Sisi Set To Take Oath For Third Tenure In Egypt, Tuesday

Abdel Fattah al-Sisi, the incumbent Egyptian president, is set to begin his third consecutive term with the oath-taking ceremony scheduled for Tuesday, within the burgeoning precincts of the nascent capital outside Cairo, as confirmed by Al-Ahram, the state-backed publication, on Monday.

With a decade-long tenure under his belt, Sisi is set to renew his oath in accordance with the constitution on Tuesday within the confines of the newly established parliamentary headquarters in the administrative capital east of Cairo, as outlined by Al-Ahram.

As per official records, the 69-year-old Sisi is slated to kick off his next tenure on Wednesday, marking a span of more than three months since his landslide victory with 89.6 percent of the ballots cast, competing against three lesser-known opponents.

The former head of the army and minister of defence, Sisi led the ouster of former Islamist president Mohamed Morsi following massive popular protests around the country.

Read also: Egypt Will Not Allow Anyone Threaten Somalia, Sisi Declares

His new term of six years is supposed to be his last, according to the constitution.

MP Mustafa Bakri, who is close to the ruling powers, said the government will likely resign after Sisi’s inauguration to allow for a cabinet reshuffle.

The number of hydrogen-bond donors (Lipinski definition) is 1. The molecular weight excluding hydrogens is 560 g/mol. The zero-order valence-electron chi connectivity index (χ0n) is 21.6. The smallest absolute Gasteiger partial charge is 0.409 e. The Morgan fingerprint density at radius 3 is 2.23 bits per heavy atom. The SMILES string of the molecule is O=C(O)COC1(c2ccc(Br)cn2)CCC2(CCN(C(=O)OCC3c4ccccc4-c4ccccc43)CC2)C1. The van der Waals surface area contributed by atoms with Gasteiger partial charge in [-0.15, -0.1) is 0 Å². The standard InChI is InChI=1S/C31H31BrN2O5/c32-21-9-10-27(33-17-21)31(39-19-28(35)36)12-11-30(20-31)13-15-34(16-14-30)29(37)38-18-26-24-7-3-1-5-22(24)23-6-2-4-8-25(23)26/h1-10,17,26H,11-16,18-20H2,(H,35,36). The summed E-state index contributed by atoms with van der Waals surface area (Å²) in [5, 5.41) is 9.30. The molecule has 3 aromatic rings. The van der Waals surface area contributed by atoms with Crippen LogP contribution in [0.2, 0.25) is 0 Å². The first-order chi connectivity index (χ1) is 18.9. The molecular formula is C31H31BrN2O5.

The swearing-in comes against the background of a severe economic crisis, with spiraling inflation and a foreign currency shortage that is stifling foreign trade.

In the opening quarter of 2024, Egypt saw a substantial injection of funds, including a notable $35 billion infusion from the United Arab Emirates and a $5 billion increment to the original $3 billion loan provided by the International Monetary Fund.

Sisi’s backers argue that the influx of foreign currency will breathe new life into the economy. However, skeptics doubt that any meaningful improvement will occur without fundamental structural reforms aimed at diminishing the disproportionate influence of the military and government in economic affairs.

Africa Today News, New York

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